Published: Jan 1993
| ||Format||Pages||Price|| |
|PDF (300K)||19||$25||  ADD TO CART|
|Complete Source PDF (6.5M)||19||$91||  ADD TO CART|
Automobile coolant pump failures can be minimized by choosing an engine coolant formulation that has a relatively insignificant effect on the seal as well as the other materials used in the construction of the pumps. A fleet test involving 203 1990 Ford Crown Victoria taxi cabs provided data demonstrating that the number of pump failures experienced by the group of taxis employing a unique experimental coolant free of most traditional corrosion inhibitors was much lower than the number experienced by any of the other four test groups employing different, more traditional, formulation variations.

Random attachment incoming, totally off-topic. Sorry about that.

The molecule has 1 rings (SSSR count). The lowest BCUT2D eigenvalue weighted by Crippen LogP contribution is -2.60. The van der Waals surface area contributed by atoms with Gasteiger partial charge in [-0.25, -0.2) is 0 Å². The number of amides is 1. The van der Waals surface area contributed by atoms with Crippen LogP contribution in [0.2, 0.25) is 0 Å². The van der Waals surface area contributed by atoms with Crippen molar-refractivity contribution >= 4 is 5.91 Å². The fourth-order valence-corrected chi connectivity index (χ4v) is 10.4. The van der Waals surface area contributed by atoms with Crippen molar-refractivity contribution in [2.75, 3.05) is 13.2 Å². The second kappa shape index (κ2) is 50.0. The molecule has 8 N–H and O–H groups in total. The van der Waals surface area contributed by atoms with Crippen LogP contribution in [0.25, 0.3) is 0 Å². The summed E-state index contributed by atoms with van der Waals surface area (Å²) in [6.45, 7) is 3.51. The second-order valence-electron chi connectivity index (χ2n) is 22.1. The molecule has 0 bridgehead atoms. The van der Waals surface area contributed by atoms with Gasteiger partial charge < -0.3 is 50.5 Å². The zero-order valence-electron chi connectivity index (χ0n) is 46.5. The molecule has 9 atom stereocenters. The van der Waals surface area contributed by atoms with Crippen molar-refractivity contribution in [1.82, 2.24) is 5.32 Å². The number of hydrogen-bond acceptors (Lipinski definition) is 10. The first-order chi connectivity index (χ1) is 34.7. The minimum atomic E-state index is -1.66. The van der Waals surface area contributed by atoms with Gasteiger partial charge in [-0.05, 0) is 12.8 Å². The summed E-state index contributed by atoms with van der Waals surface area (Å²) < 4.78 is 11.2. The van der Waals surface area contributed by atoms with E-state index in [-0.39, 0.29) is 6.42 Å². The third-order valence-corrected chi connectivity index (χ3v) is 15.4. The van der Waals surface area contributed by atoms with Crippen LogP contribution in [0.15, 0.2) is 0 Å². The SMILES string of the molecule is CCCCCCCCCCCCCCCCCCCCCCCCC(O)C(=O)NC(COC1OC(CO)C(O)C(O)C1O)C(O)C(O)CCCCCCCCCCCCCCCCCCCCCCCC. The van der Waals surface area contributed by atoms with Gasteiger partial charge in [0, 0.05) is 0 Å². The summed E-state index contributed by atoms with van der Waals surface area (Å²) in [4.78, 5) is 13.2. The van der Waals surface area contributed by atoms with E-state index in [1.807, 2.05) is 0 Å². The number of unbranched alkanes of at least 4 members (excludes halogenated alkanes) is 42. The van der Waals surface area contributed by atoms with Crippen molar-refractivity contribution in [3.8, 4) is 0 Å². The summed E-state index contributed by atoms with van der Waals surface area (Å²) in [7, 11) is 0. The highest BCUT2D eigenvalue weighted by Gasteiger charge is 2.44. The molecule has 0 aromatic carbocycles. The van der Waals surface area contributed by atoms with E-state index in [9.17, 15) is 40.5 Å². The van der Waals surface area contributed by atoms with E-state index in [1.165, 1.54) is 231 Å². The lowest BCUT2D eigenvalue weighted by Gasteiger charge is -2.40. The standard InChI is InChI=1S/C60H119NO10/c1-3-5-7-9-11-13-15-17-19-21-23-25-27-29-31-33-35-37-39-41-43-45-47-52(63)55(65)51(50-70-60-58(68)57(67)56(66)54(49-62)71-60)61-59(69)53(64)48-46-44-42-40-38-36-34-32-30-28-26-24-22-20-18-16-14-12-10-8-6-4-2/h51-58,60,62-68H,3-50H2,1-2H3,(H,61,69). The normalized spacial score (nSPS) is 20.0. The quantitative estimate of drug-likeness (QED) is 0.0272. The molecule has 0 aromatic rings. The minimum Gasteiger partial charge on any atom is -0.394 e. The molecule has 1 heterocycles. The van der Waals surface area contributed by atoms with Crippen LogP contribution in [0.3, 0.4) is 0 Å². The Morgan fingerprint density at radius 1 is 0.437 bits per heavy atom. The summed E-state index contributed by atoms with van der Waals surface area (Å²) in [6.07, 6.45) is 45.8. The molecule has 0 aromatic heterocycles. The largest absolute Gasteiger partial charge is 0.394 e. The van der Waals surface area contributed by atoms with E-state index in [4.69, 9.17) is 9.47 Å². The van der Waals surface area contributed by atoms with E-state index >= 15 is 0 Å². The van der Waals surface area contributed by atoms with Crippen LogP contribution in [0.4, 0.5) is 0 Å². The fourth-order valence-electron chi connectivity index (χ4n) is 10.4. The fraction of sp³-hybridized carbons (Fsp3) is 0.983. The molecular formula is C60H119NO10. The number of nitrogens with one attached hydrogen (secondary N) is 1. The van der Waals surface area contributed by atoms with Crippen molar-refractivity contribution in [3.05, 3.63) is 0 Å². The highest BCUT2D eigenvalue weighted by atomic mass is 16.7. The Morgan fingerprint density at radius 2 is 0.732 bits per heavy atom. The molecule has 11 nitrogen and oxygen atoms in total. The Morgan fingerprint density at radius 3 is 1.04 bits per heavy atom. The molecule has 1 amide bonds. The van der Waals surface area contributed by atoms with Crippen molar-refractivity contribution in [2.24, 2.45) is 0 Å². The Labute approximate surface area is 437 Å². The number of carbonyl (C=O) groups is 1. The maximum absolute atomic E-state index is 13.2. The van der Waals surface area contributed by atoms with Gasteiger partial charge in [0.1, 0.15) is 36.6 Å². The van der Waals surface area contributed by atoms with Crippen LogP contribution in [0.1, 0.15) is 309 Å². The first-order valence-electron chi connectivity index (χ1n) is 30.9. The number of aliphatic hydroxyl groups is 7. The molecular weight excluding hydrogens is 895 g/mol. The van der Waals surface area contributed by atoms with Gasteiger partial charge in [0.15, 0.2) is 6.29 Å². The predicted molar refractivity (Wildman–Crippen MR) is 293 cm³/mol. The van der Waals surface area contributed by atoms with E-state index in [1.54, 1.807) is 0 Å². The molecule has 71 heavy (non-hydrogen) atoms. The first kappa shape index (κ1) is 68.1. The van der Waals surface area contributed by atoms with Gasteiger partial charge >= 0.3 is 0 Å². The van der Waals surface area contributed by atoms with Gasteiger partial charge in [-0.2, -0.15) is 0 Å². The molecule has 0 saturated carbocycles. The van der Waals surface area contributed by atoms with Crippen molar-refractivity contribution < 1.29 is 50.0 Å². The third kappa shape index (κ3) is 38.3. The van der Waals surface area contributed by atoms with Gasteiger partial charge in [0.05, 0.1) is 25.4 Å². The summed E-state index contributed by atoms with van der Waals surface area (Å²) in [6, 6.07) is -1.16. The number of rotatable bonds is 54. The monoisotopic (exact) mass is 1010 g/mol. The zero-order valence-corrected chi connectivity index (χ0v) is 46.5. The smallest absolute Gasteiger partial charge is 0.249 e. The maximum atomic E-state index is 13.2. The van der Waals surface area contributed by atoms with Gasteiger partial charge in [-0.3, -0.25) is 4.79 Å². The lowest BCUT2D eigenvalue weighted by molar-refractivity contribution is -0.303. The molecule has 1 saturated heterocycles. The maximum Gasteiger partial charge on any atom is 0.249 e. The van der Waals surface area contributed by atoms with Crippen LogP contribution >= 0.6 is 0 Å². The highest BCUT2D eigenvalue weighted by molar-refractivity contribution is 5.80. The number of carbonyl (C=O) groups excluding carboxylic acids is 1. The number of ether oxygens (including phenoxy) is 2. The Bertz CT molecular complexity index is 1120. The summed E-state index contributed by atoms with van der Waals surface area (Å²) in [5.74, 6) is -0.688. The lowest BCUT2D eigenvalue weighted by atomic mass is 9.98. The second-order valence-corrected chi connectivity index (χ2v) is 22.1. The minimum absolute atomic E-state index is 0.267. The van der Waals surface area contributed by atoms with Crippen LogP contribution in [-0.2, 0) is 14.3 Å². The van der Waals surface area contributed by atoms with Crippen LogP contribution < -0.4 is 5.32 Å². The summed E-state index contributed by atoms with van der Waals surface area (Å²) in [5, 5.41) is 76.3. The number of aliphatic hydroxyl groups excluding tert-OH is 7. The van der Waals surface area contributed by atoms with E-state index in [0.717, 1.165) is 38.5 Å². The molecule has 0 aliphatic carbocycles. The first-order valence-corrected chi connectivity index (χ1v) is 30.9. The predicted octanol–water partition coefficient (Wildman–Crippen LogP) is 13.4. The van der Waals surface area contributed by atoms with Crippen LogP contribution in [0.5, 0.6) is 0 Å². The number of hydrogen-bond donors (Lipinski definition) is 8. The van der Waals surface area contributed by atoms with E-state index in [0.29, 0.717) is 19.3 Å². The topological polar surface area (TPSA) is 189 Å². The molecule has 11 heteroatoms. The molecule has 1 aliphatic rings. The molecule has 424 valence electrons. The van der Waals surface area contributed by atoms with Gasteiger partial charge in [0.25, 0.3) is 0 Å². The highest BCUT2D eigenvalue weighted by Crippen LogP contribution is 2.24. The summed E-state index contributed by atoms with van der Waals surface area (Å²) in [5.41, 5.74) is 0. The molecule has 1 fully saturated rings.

Sixty to eighty-five percent of the original equipment coolant pumps on the four groups of vehicles employing the more traditional coolant formulations had to be replaced during the test period, which nominally covered the vehicles' first 160 000 km. Only 15% of the original coolant pumps installed on the experimental coolant test group required replacement.
coolant pump, engine coolant formulation, fleet test, corrosion inhibitor, silicate, carboxylic acid, long-life coolant, heavy-duty coolant, universal coolant, notched box, whisker plot
Senior engineer, Texaco Chemical Company, Austin Research Laboratories, Austin, TX
Paper ID: STP25155S